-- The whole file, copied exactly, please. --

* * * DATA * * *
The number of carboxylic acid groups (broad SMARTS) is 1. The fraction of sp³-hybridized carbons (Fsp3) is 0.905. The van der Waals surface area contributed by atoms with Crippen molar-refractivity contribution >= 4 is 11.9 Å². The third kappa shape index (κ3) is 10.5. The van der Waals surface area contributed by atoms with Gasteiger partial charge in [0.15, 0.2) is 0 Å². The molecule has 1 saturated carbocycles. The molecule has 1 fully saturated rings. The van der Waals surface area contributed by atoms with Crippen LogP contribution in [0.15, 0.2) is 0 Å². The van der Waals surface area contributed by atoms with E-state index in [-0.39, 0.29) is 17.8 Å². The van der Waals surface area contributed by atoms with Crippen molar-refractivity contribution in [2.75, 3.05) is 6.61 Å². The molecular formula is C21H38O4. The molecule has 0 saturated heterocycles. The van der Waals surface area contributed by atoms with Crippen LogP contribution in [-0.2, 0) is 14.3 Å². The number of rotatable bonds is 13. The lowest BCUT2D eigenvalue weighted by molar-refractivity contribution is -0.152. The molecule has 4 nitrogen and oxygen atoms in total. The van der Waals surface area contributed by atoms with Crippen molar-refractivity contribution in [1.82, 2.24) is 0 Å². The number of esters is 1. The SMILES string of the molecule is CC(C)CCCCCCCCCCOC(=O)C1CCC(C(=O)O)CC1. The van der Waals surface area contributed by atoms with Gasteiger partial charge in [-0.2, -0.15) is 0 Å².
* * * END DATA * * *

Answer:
The number of carboxylic acid groups (broad SMARTS) is 1. The fraction of sp³-hybridized carbons (Fsp3) is 0.905. The van der Waals surface area contributed by atoms with Crippen molar-refractivity contribution >= 4 is 11.9 Å². The third kappa shape index (κ3) is 10.5. The van der Waals surface area contributed by atoms with Gasteiger partial charge in [0.15, 0.2) is 0 Å². The molecule has 1 saturated carbocycles. The molecule has 1 fully saturated rings. The van der Waals surface area contributed by atoms with Crippen LogP contribution in [0.15, 0.2) is 0 Å². The van der Waals surface area contributed by atoms with E-state index in [-0.39, 0.29) is 17.8 Å². The van der Waals surface area contributed by atoms with Crippen molar-refractivity contribution in [2.75, 3.05) is 6.61 Å². The molecular formula is C21H38O4. The molecule has 0 saturated heterocycles. The van der Waals surface area contributed by atoms with Crippen LogP contribution in [-0.2, 0) is 14.3 Å². The number of rotatable bonds is 13. The lowest BCUT2D eigenvalue weighted by molar-refractivity contribution is -0.152. The molecule has 4 nitrogen and oxygen atoms in total. The van der Waals surface area contributed by atoms with Crippen molar-refractivity contribution in [1.82, 2.24) is 0 Å². The number of esters is 1. The SMILES string of the molecule is CC(C)CCCCCCCCCCOC(=O)C1CCC(C(=O)O)CC1. The van der Waals surface area contributed by atoms with Gasteiger partial charge in [-0.2, -0.15) is 0 Å².